## File: gb_roget.w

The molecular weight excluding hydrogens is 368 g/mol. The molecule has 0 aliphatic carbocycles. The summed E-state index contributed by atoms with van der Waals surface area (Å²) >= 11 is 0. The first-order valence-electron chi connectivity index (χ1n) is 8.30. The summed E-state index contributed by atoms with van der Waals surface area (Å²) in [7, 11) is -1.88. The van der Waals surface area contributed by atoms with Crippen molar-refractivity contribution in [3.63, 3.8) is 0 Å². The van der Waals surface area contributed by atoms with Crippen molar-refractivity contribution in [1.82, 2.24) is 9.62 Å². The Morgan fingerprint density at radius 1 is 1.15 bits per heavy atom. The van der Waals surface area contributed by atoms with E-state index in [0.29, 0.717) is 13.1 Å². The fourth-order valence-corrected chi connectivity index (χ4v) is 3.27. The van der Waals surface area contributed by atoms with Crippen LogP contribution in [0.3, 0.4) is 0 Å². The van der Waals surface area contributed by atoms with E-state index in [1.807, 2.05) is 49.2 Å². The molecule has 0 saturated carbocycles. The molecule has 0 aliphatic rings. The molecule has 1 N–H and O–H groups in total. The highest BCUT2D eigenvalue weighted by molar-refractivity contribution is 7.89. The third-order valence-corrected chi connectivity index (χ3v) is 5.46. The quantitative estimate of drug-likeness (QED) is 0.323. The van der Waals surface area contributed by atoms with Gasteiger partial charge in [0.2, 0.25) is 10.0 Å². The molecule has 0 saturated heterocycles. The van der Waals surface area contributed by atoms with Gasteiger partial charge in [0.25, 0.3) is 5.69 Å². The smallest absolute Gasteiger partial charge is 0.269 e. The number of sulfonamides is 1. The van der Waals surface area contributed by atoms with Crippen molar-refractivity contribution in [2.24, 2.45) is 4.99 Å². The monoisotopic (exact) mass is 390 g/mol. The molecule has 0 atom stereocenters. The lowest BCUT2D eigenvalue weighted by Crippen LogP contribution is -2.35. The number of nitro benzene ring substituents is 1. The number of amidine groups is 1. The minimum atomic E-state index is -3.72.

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 123456789101112131415161718192021222324252627282930313233343536373839404142434445464748495051525354555657585960616263646566676869707172737475767778798081828384858687888990919293949596979899100101102103104105106107108109110111112113114115116117118119120121122123124125126127128129130131132133134135136137138139140141142143144145146147148149150151152153154155156157158159160161162163164165166167168169170171172173174175176177178179180181182183184185186187188189190191192193194195196197198199200201202203204205206207208209210211212213214215216217218219220221222223224225226227228229 % This file is part of the Stanford GraphBase (c) Stanford University 1993 @i boilerplate.w %<< legal stuff: PLEASE READ IT BEFORE MAKING ANY CHANGES! @i gb_types.w \def\title{GB\_\,ROGET} \prerequisites{GB\_\,GRAPH}{GB\_\,IO} @* Introduction. This GraphBase module contains the |roget| subroutine, which creates a family of graphs based on Roget's Thesaurus. An example of the use of this procedure can be found in the demo program {\sc ROGET\_\,COMPONENTS}. @(gb_roget.h@>= extern Graph *roget(); @ The subroutine call |roget(n,min_distance,prob,seed)| constructs a graph based on the information in \.{roget.dat}. Each vertex of the graph corresponds to one of the 1022 categories in the 1879 edition of Peter Mark Roget's {\sl Thesaurus of English Words @^Roget, Peter Mark@>@^Roget, John Lewis@> and Phrases}, edited by John Lewis Roget. An arc goes from one category to another if Roget gave a reference to the latter among the words and phrases of the former, or if the two categories were directly related to each other by their positions in Roget's book. For example, the vertex for category 312 (ascent') has arcs to the vertices for categories 224 (obliquity'), 313 (descent'), and 316 (leap'), because Roget gave explicit cross-references from 312 to 224 and~316, and because category 312 was implicitly paired with 313 in his scheme. The constructed graph will have $\min(n,1022)$ vertices; however, the default value |n=1022| is substituted when |n=0|. If |n| is less than 1022, the |n| categories will be selected at random, and all arcs to unselected categories will be omitted. Arcs will also be omitted if they correspond to categories whose numbers differ by less than |min_distance|. For example, if |min_distance>1|, the arc between categories 312 and~313 will not be included. (Roget sometimes formed clusters of three interrelated categories; to avoid cross-references within all such clusters, you can set |min_distance=3|.) If |prob>0|, arcs that would ordinarily be included in the graph are rejected with probability |prob/65536|. This provides a way to obtain sparser graphs. The vertices will appear in random order. However, all randomness'' in GraphBase graphs is reproducible; it depends only on the value of a given |seed|, which can be any nonnegative integer less than~$2^{31}$. For example, everyone who asks for |roget(1000,3,32768,50)| will obtain exactly the same graph, regardless of their computer system. Changing the value of |prob| will affect only the arcs of the generated graph; it will change neither the choice of vertices nor the vertex order. @d MAX_N 1022 /* the number of categories in Roget's book */ @ If the |roget| routine encounters a problem, it returns |NULL| (\.{NULL}), after putting a code number into the external variable |panic_code|. This code number identifies the type of failure. Otherwise |roget| returns a pointer to the newly created graph, which will be represented with the data structures explained in {\sc GB\_\,GRAPH}. (The external variable |panic_code| is itself defined in {\sc GB\_\,GRAPH}.) @d panic(c) @+{@+panic_code=c;@+gb_trouble_code=0;@+return NULL;@+} @ The \CEE/ file \.{gb\_roget.c} has the following general shape: @p #include "gb_io.h" /* we will use the {\sc GB\_\,IO} routines for input */ #include "gb_flip.h" /* we will use the {\sc GB\_\,FLIP} routines for random numbers */ #include "gb_graph.h" /* and we will use the {\sc GB\_\,GRAPH} data structures */ @h@# @@; @# Graph *roget(n,min_distance,prob,seed) unsigned long n; /* number of vertices desired */ unsigned long min_distance; /* smallest inter-category distance allowed in an arc */ unsigned long prob; /* 65536 times the probability of rejecting an arc */ long seed; /* random number seed */ {@+@@;@# gb_init_rand(seed); if (n==0 || n>MAX_N) n=MAX_N; @; @; @; if (gb_trouble_code) { gb_recycle(new_graph); panic(alloc_fault); /* oops, we ran out of memory somewhere back there */ } return new_graph; } @ @= Graph *new_graph; /* the graph constructed by |roget| */ @* Vertices. @= new_graph=gb_new_graph(n); if (new_graph==NULL) panic(no_room); /* out of memory before we're even started */ sprintf(new_graph->id,"roget(%lu,%lu,%lu,%ld)",n,min_distance,prob,seed); strcpy(new_graph->util_types,"IZZZZZZZZZZZZZ"); @ The first nontrivial thing we need to do is find a random selection and permutation of |n| vertices. We will compute a |mapping| table such that |mapping[k]| is non-|NULL| for exactly |n| randomly selected category numbers~|k|. Moreover, these non-|NULL| values will be a random permutation of the vertices of the graph. @= static Vertex *mapping[MAX_N+1]; /* the vertex corresponding to a given category */ static long cats[MAX_N]; /* table of category numbers that have not yet been used */ @ During the loop on |v| in this step, |k| is the number of categories whose |mapping| value is still~|NULL|. The first |k| entries of |cats| will contain those category numbers in some order. @= for (k=0; kvertices+n-1; v>=new_graph->vertices; v--) { j=gb_unif_rand(k); mapping[cats[j]]=v; cats[j]=cats[--k]; } @ @= register long j,k; /* all-purpose indices */ register Vertex *v; /* current vertex */ @* Arcs. The data in \.{roget.dat} appears in 1022 lines, one for each category. For example, the line $$\hbox{\tt 312ascent:224 313 316}$$ specifies the arcs from category 312 as explained earlier. First comes the category number, then the category name, then a colon, then zero or more numbers specifying arcs to other categories; the numbers are separated by spaces. Some categories have too many arcs to fit on a single line; the data for these categories can be found on two lines, the first line ending with a backslash and the second line beginning with a space. @= if (gb_open("roget.dat")!=0) panic(early_data_fault); /* couldn't open |"roget.dat"| using GraphBase conventions */ for (k=1; !gb_eof(); k++) @; if (gb_close()!=0) panic(late_data_fault); /* something's wrong with |"roget.dat"|; see |io_errors| */ if (k!=MAX_N+1) panic(impossible); /* we don't have the right value of |MAX_N| */ @ We check that the data isn't garbled, except that we don't bother to look at unselected categories. The original category number is stored in vertex utility field |cat_no|, in case anybody wants to see it. @d cat_no u.I /* utility field |u| of each vertex holds the category number */ @= { if (mapping[k]) { /* yes, this category has been selected */ if (gb_number(10)!=k) panic(syntax_error); /* out of synch */ (void)gb_string(str_buf,':'); if (gb_char()!=':') panic(syntax_error+1); /* no colon found */ v=mapping[k]; v->name=gb_save_string(str_buf); v->cat_no=k; @; }@+else @; } @ @(gb_roget.h@>= #define cat_no @t\quad@> u.I /* definition of |cat_no| is repeated in the header file */ @ @d iabs(x) ((x)<0? -(x): (x)) @= j=gb_number(10); if (j==0) goto done; /* some categories lead to no arcs at all */ while (1) { if (j>MAX_N) panic(syntax_error+2); /* category code out of range */ if (mapping[j] && iabs(j-k)>=min_distance && (prob==0 || ((gb_next_rand()>>15)>=prob))) gb_new_arc(v,mapping[j],1L); switch (gb_char()) { case '\\': gb_newline(); if (gb_char()!=' ') panic(syntax_error+3); /* space should begin a continuation line */ /* fall through to the space case */ case ' ': j=gb_number(10);@+break; case '\n': goto done; default: panic(syntax_error+4); /* illegal character following category number */ } } done: gb_newline(); @ We want to call |gb_newline()| twice if the current line ends with a backslash; otherwise we want to call it just once. There's an obvious way to do that, and there's also a faster and trickier way. The author apologizes here for succumbing to some old-fashioned impulses. (Recall that |gb_string| returns the location just following the |'\0'| it places at the end of a scanned string.) @= { if (*(gb_string(str_buf,'\n')-2)=='\\') gb_newline(); /* the first line ended with backslash */ gb_newline(); } @* Index. Here is a list that shows where the identifiers of this program are defined and used.